I realized that I was neglecting my carbon endurance road bike due to lack of good roads to ride on. Broken down, I spent 50 percent of the time on rougher roads (chip sealed), 20 percent flat surface roads, and only about 30 percent on smooth asphalt. It makes more sense to have a bike that excels at the roads I have available. Do I want a 2020 Specialized S-WORKS Venge? Oh heck yes! But do I have somewhere to ride it? Not so much.
The same idea can work for mountain biking. I live in the wet and rooty Pacific Northwest where big wheels and full suspension are the only way to go unless ya wanna hate biking.
There are excellent options of “all mountain” or trail bikes that can do just about everything. Finding the Goldilocks bike for you can be easy after you decide what kind of trails you’ll ride.
Before the algebra and acronyms kick in, that’s the most important thing to break down. Are you going to be hitting bike parks via shuttling or lifts? Ya might not need the biggest wheels but you’re going to want some suspension and quality parts that can handle that kinda smooth, but big hits.
Perhaps you’re like me where ya live near many multi use trails that are a bit rough around the edges and ya gotta pedal your way up (the trail bikes with lighter parts and short travel will be your jam). Since the mileage is big and hits are small, you can get away with not breaking the bank.
For a bit more reigned in view for buying bikes, use these focus points:
- Know what you want to ride.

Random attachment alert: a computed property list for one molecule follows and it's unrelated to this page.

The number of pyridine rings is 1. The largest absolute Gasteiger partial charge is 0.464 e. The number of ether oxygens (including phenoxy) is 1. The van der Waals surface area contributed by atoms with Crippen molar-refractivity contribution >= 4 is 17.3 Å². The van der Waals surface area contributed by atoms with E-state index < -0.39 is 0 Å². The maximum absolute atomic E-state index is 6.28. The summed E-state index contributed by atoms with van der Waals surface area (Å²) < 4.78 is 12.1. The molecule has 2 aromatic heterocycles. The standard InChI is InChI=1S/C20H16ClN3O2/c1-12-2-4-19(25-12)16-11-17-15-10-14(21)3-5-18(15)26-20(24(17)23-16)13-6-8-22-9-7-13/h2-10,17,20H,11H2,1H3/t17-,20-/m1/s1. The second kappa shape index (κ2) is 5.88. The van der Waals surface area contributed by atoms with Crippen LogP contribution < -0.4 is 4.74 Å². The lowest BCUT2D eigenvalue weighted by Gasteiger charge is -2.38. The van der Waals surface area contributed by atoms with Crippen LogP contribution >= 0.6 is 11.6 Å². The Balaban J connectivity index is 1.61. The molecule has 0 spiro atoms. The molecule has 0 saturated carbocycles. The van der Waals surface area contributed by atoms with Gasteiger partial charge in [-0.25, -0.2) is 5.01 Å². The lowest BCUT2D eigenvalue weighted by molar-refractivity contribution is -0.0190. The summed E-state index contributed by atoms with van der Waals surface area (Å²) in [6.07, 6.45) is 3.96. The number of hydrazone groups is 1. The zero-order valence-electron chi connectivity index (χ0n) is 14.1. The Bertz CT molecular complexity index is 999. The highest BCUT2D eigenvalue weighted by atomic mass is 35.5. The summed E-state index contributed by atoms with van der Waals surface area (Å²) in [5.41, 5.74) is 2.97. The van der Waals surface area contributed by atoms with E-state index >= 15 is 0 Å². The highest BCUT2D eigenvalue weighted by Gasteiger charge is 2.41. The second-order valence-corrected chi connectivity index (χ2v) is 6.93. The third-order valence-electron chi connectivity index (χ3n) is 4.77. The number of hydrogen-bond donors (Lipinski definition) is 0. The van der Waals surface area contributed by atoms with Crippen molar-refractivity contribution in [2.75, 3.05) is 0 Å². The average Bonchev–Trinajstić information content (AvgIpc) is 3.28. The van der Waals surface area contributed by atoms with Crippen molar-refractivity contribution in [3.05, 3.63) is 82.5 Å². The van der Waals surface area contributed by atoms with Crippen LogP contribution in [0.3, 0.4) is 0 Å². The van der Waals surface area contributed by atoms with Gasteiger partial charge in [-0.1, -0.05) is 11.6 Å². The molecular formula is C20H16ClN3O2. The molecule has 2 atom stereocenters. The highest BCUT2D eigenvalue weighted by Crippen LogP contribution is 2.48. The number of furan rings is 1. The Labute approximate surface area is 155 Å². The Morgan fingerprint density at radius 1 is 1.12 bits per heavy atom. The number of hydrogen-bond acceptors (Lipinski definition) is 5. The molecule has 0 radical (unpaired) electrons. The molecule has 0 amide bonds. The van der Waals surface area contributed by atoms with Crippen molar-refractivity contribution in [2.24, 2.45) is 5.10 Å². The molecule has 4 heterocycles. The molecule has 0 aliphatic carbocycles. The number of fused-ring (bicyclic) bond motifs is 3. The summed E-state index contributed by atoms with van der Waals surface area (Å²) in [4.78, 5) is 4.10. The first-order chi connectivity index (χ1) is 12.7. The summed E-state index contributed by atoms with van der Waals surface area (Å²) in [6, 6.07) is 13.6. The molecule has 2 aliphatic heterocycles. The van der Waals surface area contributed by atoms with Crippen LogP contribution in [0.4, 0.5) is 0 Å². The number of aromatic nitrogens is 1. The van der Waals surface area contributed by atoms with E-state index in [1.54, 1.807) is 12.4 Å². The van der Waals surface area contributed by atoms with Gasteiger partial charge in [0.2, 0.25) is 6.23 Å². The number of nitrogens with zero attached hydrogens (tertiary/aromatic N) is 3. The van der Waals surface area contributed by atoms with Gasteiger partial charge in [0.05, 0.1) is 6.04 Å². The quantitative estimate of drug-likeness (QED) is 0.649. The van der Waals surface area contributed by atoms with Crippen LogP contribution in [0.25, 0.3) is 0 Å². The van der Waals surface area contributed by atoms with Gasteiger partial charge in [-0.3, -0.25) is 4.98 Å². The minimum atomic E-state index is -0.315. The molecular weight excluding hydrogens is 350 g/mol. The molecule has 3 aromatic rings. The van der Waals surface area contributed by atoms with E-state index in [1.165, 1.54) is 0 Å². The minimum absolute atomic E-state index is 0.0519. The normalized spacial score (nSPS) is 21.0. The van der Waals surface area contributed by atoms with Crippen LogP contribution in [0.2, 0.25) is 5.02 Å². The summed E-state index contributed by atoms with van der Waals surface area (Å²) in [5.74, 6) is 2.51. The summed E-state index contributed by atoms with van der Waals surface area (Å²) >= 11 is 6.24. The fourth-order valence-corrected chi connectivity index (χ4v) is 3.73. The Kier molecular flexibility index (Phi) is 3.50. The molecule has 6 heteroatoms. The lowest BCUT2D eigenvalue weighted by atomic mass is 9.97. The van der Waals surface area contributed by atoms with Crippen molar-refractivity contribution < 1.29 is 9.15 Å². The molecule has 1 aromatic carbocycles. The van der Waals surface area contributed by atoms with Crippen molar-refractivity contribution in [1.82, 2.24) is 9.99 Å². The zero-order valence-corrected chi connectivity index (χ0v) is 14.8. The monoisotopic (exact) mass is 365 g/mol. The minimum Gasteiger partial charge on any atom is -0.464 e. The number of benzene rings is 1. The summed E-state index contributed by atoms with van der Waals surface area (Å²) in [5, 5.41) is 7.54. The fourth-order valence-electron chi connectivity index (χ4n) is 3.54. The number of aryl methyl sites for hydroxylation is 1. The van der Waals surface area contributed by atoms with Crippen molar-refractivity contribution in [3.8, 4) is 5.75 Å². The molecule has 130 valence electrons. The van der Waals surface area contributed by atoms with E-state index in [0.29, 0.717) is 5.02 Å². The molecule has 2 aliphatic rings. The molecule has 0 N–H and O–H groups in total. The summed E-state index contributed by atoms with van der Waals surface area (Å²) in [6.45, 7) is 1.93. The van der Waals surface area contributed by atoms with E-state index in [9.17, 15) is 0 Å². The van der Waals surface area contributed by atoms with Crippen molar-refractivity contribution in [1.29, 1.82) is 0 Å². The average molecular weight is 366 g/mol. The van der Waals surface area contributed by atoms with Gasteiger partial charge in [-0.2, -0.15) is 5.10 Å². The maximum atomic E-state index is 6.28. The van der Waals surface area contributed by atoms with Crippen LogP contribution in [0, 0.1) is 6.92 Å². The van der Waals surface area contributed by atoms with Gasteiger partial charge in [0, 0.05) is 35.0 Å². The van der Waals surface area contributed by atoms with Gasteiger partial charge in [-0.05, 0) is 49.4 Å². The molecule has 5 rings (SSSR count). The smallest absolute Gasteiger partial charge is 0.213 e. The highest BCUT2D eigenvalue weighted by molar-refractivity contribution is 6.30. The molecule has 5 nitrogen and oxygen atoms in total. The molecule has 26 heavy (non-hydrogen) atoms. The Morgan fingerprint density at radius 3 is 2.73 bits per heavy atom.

- Research the brand and components just a bit, the rabbit hole is deep! Understand that they’re bikes, not unicorns, one bike can’t do an 80-mile road ride, then hit up the Whistler Mountain Bike Park.
- Expensive isn’t always better. If the bike is meant for crit races, it will be twitchy if you’re just riding it around town.
- Box stores don’t sell real bikes. Support your local bike shop where the staff is knowledgeable and can make recommendations.
Used Bikes Aren’t Used Cars
If you’re buying used, understand that in general, cyclists love bikes and they’ll be real honest about them because they want you to love them also. Bikes aren’t like used cars where people just want them gone.
When I sell a bike it’s like selling a pet, so I wanna make sure you’ll take good care of it.
If you’re a prospective buyer, ask which parts are going to wear out, because parts do wear out and it’s just part of the expense of ownership.
As Kate mentioned earlier, it is expected to ask questions about mileage, terrain ridden, etc. when buying a used bike. There are folks that have trashed their bikes and for some reason think they’re still the same value as they were on a showroom floor but now they’re covered in gold.
Point blank, if a bike is going to need (usually very expensive) replacement parts it’s easier to stomach knowing ahead of time rather than finding out.
There are some businesses such as Boulder-based The Pro’s Closet that sell certified pre-owned high end bikes. Their staff and mechanics are knowledgeable and you’re safe knowing the bike’s history and that you’re not dealing with an unknown person on Craigslist.
Buying a stolen bike sucks! That said, watch for fishy things like mismatched parts, spray painted frames, photos taken in weird places, deals that sound “too good”, and no real information about the bike other than a photo and misspelled name etc.
Pay attention to the narrative being told.
Recently, someone had a 2018 Santa Cruz HighTower she claimed her grandpa didn’t use anymore and was taking up space in a garage that needed to be cleaned (Really? Grandpa dropped several thousand dollars on a mountain bike only 2 years ago and just let it sit in the garage?) Or, another recent post where the person happened to have identical descriptions for two different e-mountain bikes and was only “passing through” and needed to sell in a very small time frame. The latter was probably a phishing scheme to get personal info and eventually access to bank accounts.
In summary, used bikes are great finds if you want the technology, but can’t afford the MSRP. This is a crazy time to be buying or selling a bike. Make sure you are prepared.